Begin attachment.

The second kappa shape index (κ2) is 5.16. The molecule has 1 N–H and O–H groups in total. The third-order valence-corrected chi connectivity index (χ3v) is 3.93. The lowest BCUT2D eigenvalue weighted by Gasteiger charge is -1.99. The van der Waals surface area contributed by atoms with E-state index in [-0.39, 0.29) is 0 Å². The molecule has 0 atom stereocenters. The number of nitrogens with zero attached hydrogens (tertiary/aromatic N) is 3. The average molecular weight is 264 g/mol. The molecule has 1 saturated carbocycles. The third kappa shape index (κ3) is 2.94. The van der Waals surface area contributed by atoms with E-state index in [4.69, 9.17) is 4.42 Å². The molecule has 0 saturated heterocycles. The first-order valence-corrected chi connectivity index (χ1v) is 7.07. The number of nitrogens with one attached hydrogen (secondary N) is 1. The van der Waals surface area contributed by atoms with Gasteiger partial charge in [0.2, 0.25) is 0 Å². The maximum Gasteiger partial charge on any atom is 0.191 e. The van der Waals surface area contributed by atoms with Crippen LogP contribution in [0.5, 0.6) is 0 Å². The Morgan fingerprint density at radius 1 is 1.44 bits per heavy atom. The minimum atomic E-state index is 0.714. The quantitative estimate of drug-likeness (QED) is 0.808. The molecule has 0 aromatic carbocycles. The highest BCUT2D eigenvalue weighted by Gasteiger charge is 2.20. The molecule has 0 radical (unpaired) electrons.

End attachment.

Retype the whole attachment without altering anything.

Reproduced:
The second kappa shape index (κ2) is 5.16. The molecule has 1 N–H and O–H groups in total. The third-order valence-corrected chi connectivity index (χ3v) is 3.93. The lowest BCUT2D eigenvalue weighted by Gasteiger charge is -1.99. The van der Waals surface area contributed by atoms with E-state index in [-0.39, 0.29) is 0 Å². The molecule has 0 atom stereocenters. The number of nitrogens with zero attached hydrogens (tertiary/aromatic N) is 3. The average molecular weight is 264 g/mol. The molecule has 1 saturated carbocycles. The third kappa shape index (κ3) is 2.94. The van der Waals surface area contributed by atoms with E-state index in [4.69, 9.17) is 4.42 Å². The molecule has 0 saturated heterocycles. The first-order valence-corrected chi connectivity index (χ1v) is 7.07. The number of nitrogens with one attached hydrogen (secondary N) is 1. The van der Waals surface area contributed by atoms with Gasteiger partial charge in [0.2, 0.25) is 0 Å². The maximum Gasteiger partial charge on any atom is 0.191 e. The van der Waals surface area contributed by atoms with Crippen LogP contribution in [0.5, 0.6) is 0 Å². The Morgan fingerprint density at radius 1 is 1.44 bits per heavy atom. The minimum atomic E-state index is 0.714. The quantitative estimate of drug-likeness (QED) is 0.808. The molecule has 0 aromatic carbocycles. The highest BCUT2D eigenvalue weighted by Gasteiger charge is 2.20. The molecule has 0 radical (unpaired) electrons.